The second chapter of our PM book had a significant section change management. I thought this was interesting because I don’t really think of project managers as being change agents. In both theatre and with the projects I manage (theatre scenery, museum exhibits, TV, and tradeshows) change happens frequently. Projects pop up, go away, get reinvented, change scope, etc. all of the time. Technology changes. What we can do changes as we continue to develop skills. So, it makes sense for PM’s to consider change management as part of a skill set that is necessary to develop.
While our PM book (Harold Kerzner's Project Management: A Systems Approach to Planning, Scheduling, and Controlling. 2009.) discusses the basics of change management (recognizing that change is hard because of fear of the unknown, loss and how to move change forward with enthusiasm, building comfort, finding positive opportunities and incentivizing change), my favorite book that talks about change is Hiefetz and Linsky’s Leadership on the Line. They talk a lot about change, but also about leadership dilemmas, of which I have occasionally found myself in.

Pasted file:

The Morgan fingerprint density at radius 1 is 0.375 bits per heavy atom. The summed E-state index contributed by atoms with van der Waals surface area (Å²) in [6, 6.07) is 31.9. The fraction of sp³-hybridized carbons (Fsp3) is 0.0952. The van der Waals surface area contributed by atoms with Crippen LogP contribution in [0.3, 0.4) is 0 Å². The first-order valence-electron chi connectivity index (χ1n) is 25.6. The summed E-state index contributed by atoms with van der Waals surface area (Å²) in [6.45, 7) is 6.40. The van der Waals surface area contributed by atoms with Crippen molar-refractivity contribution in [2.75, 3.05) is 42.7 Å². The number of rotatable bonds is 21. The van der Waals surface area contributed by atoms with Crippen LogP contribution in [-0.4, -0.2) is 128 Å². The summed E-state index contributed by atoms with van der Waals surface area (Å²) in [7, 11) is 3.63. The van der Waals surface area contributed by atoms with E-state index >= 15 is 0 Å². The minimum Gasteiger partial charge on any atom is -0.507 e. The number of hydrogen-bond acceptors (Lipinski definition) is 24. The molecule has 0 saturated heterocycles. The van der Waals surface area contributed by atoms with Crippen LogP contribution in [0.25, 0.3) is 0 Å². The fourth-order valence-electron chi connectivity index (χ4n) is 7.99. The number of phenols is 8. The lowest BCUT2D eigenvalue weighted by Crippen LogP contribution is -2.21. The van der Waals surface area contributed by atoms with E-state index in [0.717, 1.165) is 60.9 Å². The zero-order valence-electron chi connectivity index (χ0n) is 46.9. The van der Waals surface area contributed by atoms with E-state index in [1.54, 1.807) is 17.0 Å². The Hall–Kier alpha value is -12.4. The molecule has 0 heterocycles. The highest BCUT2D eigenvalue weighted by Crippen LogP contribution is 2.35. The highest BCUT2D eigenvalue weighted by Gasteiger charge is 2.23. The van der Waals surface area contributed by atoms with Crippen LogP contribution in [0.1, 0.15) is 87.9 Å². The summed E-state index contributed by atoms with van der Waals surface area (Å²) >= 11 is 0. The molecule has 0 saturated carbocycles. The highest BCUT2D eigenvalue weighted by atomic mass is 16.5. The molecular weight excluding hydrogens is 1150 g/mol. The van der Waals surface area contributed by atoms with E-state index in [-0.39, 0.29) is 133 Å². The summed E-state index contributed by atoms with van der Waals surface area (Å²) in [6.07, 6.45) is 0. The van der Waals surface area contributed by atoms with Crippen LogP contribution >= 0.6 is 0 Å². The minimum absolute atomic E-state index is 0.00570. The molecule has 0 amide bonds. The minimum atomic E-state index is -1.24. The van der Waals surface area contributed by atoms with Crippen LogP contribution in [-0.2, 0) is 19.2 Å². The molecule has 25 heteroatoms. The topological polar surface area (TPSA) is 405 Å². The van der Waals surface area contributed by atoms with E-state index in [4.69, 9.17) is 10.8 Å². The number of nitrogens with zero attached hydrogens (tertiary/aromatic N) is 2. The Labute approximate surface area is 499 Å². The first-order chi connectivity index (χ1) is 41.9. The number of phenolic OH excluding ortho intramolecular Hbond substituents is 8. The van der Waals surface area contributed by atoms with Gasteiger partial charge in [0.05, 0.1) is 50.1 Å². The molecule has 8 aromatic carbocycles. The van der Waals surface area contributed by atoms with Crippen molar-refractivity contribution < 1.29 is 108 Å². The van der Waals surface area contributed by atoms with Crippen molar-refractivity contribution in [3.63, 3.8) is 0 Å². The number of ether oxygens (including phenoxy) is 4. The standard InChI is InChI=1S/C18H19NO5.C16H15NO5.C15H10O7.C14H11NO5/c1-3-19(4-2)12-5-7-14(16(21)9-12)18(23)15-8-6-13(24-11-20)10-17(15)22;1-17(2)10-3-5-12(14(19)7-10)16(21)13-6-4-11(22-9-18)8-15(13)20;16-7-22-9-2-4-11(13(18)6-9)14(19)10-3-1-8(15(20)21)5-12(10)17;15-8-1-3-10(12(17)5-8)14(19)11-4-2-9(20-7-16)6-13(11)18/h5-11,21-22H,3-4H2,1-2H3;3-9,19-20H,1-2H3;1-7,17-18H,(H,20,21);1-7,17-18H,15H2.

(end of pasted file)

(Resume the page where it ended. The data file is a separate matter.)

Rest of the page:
The other topic in Chapter 2 (other than the history of project management which is interesting, but not relevant) that we don’t talk about in theatre management is risk management. I think that theatrically this doesn’t get thought about because in most cases the risks are low. There are automation and rigging risks, we have all certainly heard about industry accidents, but more often than not I think the most common risk in theatre is an ambitious design / construction plan that is unattainable. But these smaller risks should be considered. What happens if we can make a lift work the way the show wants it to work? What are the other options? As TD’s we solve problems, and risk is inherent in that process. Sometimes I think it is worth thinking about a little more actively instead of just proceeding full stream ahead.